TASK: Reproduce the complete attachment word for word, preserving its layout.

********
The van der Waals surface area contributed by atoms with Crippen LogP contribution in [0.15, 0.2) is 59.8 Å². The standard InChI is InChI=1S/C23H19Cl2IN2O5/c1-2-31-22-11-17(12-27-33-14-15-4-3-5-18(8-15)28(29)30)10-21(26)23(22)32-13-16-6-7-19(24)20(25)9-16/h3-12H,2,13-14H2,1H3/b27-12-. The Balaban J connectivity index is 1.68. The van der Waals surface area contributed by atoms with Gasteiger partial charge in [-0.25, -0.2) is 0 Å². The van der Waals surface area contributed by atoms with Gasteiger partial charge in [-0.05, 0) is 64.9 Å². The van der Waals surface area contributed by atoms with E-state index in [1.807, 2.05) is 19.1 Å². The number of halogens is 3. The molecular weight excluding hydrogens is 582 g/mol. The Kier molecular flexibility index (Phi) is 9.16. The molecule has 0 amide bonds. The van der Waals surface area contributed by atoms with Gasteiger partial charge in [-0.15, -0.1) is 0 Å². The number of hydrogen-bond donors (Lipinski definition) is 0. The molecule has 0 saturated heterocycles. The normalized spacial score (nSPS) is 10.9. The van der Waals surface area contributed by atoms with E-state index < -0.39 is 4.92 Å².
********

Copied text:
The van der Waals surface area contributed by atoms with Crippen LogP contribution in [0.15, 0.2) is 59.8 Å². The standard InChI is InChI=1S/C23H19Cl2IN2O5/c1-2-31-22-11-17(12-27-33-14-15-4-3-5-18(8-15)28(29)30)10-21(26)23(22)32-13-16-6-7-19(24)20(25)9-16/h3-12H,2,13-14H2,1H3/b27-12-. The Balaban J connectivity index is 1.68. The van der Waals surface area contributed by atoms with Gasteiger partial charge in [-0.25, -0.2) is 0 Å². The van der Waals surface area contributed by atoms with Gasteiger partial charge in [-0.05, 0) is 64.9 Å². The van der Waals surface area contributed by atoms with E-state index in [1.807, 2.05) is 19.1 Å². The number of halogens is 3. The molecular weight excluding hydrogens is 582 g/mol. The Kier molecular flexibility index (Phi) is 9.16. The molecule has 0 amide bonds. The van der Waals surface area contributed by atoms with Gasteiger partial charge in [-0.15, -0.1) is 0 Å². The number of hydrogen-bond donors (Lipinski definition) is 0. The molecule has 0 saturated heterocycles. The normalized spacial score (nSPS) is 10.9. The van der Waals surface area contributed by atoms with E-state index < -0.39 is 4.92 Å².